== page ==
Monday, January 12, 2009

Two Encounters with Tea

(i) C. S. Lewis Tea

So, I recently learned, from a post by Joe Christopher on the MythSoc list, that a online mail-order Tea retailer based in Austin Texas, The Tea Embassy, offers a "C. S. Lewis Tea Blend" (see below for the link). Intrigued, I decided to give it a try, and a few short days later it arrived. In honor of Lewis's well-known statement that 'You can't get a cup of tea large enough or a book long enough to suit me", I used my biggest (triple-sized) mug. It turns out to basically just be the well-known blend usually known as 'Irish Breakfast', in this case described on its label as a mix of "bold black tea[s] from India's Assam region". I tend to prefer strong China teas (Keemun, Yunnan) over the weaker India teas (Assam, Darjeeling), but this is a pleasant enough cup; I'll definitely offer it up the next time book group gets together here (i.e., Sunday).

That one should have to go to Texas to buy a tea associated with Lewis is somewhat odd, but I take it as another sign that he's far more popular over here than in his own country. They do have the part about him being Ulster-Irish, rather than 'English', right; a point most Americans tend to ignore but which the surviving recordings of his voice make abundantly clear. Here's the text describing this tea on their website:

"Our special black tea blend of estate Assam teas honors the writer C.S. Lewis, since he was born in Belfast, Ireland and an avid tea drinker, we decided to make an Irish Breakfast tea blend in his memory. Enjoy this bold breakfast blend of excellent and tasty Indian black tea every morning or even in the afternoon. Goes well with a book."

and here's the link:

(ii) Vital Tea Leaf (Tea Bar)

Meanwhile, on Friday we went down to the Market as part of our three-day celebration of Janice's Birthday. We'd planned to go on Christmas Eve but the foul weather and uncertain transportation options led us to defer it till things improved and we could be certain of getting both there and back again.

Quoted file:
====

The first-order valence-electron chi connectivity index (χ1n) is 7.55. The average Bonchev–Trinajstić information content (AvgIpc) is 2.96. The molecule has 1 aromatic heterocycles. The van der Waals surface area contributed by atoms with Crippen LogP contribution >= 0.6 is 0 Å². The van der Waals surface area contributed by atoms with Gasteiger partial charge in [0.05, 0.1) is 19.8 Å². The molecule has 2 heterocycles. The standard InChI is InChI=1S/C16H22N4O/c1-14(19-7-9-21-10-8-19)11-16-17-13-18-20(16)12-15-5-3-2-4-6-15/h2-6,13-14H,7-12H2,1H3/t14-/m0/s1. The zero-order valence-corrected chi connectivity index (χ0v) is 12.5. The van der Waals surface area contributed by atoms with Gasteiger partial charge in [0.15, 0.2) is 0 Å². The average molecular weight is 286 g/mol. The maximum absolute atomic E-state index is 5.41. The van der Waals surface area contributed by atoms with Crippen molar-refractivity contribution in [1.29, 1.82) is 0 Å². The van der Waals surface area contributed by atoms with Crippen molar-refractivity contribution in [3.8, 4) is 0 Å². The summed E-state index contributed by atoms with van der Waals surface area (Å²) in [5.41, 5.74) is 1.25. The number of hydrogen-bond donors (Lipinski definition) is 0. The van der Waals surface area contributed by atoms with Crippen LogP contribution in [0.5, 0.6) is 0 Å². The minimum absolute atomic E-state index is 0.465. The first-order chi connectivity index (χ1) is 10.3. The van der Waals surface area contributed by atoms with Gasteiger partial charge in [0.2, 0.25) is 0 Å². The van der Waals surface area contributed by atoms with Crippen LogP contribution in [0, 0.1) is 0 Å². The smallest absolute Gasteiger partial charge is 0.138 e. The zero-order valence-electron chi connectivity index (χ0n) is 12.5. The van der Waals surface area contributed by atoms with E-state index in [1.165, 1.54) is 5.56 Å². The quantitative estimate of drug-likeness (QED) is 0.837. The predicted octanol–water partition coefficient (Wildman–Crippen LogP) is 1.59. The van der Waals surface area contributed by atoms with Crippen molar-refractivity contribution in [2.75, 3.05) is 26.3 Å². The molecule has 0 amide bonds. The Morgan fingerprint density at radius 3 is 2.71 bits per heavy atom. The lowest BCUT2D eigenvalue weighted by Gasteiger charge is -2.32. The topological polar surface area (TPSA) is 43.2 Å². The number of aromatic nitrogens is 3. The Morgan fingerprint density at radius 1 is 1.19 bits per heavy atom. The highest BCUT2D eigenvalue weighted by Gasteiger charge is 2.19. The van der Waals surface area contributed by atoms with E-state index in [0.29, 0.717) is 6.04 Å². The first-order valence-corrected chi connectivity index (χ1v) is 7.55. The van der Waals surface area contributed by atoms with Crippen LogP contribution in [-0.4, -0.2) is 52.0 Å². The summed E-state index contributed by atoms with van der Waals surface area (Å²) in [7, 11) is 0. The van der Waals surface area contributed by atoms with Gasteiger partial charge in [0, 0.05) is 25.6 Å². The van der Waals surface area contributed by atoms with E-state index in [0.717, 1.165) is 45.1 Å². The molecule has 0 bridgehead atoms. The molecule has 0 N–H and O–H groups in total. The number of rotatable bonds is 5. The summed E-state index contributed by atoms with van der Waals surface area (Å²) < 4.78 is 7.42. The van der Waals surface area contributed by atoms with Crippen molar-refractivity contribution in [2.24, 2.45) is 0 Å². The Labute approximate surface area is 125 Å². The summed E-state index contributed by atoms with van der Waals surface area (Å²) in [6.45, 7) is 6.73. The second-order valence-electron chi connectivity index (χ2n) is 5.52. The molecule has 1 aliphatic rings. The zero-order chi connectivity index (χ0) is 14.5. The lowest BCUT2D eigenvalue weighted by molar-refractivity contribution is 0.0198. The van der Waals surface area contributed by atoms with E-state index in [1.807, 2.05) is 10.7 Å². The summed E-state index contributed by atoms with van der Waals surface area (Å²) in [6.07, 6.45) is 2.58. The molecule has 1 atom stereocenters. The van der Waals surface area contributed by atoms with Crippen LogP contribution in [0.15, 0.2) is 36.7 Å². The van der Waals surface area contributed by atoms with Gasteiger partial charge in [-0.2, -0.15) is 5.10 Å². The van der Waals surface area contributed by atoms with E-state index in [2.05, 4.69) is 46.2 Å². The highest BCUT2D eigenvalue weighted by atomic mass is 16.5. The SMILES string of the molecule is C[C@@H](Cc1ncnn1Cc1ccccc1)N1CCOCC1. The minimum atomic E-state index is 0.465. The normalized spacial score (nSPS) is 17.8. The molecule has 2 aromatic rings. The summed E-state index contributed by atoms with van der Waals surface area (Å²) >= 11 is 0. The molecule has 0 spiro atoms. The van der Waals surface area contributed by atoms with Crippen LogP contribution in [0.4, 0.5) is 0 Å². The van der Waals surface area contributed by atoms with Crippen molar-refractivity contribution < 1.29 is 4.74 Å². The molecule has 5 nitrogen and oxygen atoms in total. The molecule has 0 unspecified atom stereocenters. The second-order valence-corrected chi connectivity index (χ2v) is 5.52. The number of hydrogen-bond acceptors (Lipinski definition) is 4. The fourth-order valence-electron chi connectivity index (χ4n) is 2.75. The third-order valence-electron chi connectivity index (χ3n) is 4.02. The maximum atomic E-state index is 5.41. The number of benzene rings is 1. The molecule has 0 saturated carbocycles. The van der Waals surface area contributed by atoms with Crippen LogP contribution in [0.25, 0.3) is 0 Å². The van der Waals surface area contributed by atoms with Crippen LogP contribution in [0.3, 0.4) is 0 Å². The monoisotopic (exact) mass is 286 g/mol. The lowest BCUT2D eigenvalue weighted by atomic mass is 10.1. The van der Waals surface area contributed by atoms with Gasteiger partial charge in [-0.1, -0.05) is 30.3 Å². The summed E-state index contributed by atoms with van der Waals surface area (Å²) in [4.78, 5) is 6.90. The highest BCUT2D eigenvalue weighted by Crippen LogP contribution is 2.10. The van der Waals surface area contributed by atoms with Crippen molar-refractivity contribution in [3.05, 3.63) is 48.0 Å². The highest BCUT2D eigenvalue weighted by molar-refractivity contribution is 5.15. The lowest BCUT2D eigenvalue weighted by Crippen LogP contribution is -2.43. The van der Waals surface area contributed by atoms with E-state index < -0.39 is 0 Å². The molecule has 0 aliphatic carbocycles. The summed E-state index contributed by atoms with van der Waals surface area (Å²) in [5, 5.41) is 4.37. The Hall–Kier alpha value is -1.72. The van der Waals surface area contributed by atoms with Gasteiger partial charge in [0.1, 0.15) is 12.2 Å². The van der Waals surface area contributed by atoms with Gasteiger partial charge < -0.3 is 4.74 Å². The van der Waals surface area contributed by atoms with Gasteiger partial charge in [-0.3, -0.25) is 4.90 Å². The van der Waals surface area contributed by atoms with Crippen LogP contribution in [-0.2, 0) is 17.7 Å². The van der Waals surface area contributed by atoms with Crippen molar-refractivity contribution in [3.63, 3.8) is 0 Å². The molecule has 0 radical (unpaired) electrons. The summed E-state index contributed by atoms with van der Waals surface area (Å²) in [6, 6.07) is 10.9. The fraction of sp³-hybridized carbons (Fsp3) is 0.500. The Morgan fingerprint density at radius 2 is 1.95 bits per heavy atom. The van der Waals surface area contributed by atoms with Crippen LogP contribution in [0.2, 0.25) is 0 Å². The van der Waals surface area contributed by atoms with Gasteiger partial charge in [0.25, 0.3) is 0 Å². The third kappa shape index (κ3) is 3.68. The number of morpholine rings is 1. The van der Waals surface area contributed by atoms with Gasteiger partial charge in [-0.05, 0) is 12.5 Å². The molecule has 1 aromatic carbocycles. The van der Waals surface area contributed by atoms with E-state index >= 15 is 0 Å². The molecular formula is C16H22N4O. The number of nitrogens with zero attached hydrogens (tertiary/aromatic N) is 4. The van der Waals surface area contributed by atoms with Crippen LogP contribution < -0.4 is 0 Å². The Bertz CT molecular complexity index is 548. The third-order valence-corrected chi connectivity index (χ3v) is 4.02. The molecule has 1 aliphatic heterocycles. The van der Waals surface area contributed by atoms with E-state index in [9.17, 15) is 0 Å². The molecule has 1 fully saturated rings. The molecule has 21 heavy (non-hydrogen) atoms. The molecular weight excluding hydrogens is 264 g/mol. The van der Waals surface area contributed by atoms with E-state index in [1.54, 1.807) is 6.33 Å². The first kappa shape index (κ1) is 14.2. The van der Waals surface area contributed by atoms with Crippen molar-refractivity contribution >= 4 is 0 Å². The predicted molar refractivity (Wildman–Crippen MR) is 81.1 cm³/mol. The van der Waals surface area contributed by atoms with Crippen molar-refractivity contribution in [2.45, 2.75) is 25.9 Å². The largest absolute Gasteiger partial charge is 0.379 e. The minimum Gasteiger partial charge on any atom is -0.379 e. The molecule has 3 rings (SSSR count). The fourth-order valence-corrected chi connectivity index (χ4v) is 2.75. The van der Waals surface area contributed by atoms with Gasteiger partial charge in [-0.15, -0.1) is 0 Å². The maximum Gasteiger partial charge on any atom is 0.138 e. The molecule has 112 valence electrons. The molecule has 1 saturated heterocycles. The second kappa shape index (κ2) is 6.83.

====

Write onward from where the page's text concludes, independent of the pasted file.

We took a slightly different route walking to the Market from where we parked the car, and came across a tea shop I hadn't seen before: VITAL TEA LEAF, at a spot a few blocks north and a block or two east of Pike Place.* We decided to investigate, and I'm glad we did, since it turns out to be not just a place that sells bulk tea as well as delicate little tea pots and all sorts of tea paraphernalia (rather like Perennial Tea Room in Post Alley) but a tea bar. Unfortunately, their main focus seems to be on green teas, which I don't enjoy drinking. Nevertheless over the next half-hour or so we sampled a vast array of teas of all types, including some fine aged Keemun, and greatly enjoyed our tea-host's hospitality. We eventually left, two new types of tea in hand. During our stay I learned two things I didn't know before.

First, in response to my question of what he'd recommend as the must-see if we shd ever get to China (since the country's so vast that there's no way to see all the highlights), he said The Great Wall.

Second, it had always been my understanding that tea got stale, esp. when exposed to air and light (hence the good folks at The Tea Cup, my favorite source of tea, urge their customers to keep bulk teas in air-tight (opaque) cannisters. By contrast, our tea-expert here instructed me to crumble up some of the aged Keemun and expose it to air a few days before steeping. Interesting. I've now tried some the regular way; next will be to try some following his advice.

Here's the link:

*turns out they have another shop at the extreme southern end fo Pike Place Market, as well as three in San Francisco's Chinatown, two in Seattle's Pike Place Market)


today's teas:
Northwest Breakfast (from MarketSpice)
Keemun Hao Ya A (from The Tea Cup)

1 comment:

Jason Fisher said...

That one should have to go to Texas to buy a tea associated with Lewis is somewhat odd, but I take it as another sign that he's far more popular over here than in his own country.

An alternative explanation: could it just be that Americans are more shamelessly profit-minded than Europeans when it comes to exploiting a famous name for an essentially unrelated product? :)